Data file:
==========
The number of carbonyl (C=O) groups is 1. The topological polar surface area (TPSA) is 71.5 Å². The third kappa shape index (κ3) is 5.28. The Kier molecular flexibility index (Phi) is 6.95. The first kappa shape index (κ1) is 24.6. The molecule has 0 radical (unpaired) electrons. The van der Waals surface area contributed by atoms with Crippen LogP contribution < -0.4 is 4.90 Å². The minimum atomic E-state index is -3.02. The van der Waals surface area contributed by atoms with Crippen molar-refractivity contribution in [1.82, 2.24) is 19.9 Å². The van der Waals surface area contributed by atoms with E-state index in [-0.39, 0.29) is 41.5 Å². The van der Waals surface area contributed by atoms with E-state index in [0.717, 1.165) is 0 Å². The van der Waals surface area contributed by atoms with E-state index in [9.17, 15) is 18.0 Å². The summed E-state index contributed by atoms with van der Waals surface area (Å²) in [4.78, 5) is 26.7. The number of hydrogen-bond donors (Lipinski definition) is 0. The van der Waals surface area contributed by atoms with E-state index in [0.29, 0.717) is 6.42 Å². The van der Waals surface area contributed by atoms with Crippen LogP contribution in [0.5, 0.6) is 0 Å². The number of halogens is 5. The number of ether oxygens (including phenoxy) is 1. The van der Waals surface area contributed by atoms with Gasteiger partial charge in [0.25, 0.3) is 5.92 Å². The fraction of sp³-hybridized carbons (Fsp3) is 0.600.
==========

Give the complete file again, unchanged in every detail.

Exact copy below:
The number of carbonyl (C=O) groups is 1. The topological polar surface area (TPSA) is 71.5 Å². The third kappa shape index (κ3) is 5.28. The Kier molecular flexibility index (Phi) is 6.95. The first kappa shape index (κ1) is 24.6. The molecule has 0 radical (unpaired) electrons. The van der Waals surface area contributed by atoms with Crippen LogP contribution < -0.4 is 4.90 Å². The minimum atomic E-state index is -3.02. The van der Waals surface area contributed by atoms with Crippen molar-refractivity contribution in [1.82, 2.24) is 19.9 Å². The van der Waals surface area contributed by atoms with E-state index in [-0.39, 0.29) is 41.5 Å². The van der Waals surface area contributed by atoms with E-state index in [0.717, 1.165) is 0 Å². The van der Waals surface area contributed by atoms with E-state index in [9.17, 15) is 18.0 Å². The summed E-state index contributed by atoms with van der Waals surface area (Å²) in [4.78, 5) is 26.7. The number of hydrogen-bond donors (Lipinski definition) is 0. The van der Waals surface area contributed by atoms with E-state index in [0.29, 0.717) is 6.42 Å². The van der Waals surface area contributed by atoms with Crippen LogP contribution in [0.5, 0.6) is 0 Å². The number of halogens is 5. The number of ether oxygens (including phenoxy) is 1. The van der Waals surface area contributed by atoms with Gasteiger partial charge in [0.25, 0.3) is 5.92 Å². The fraction of sp³-hybridized carbons (Fsp3) is 0.600.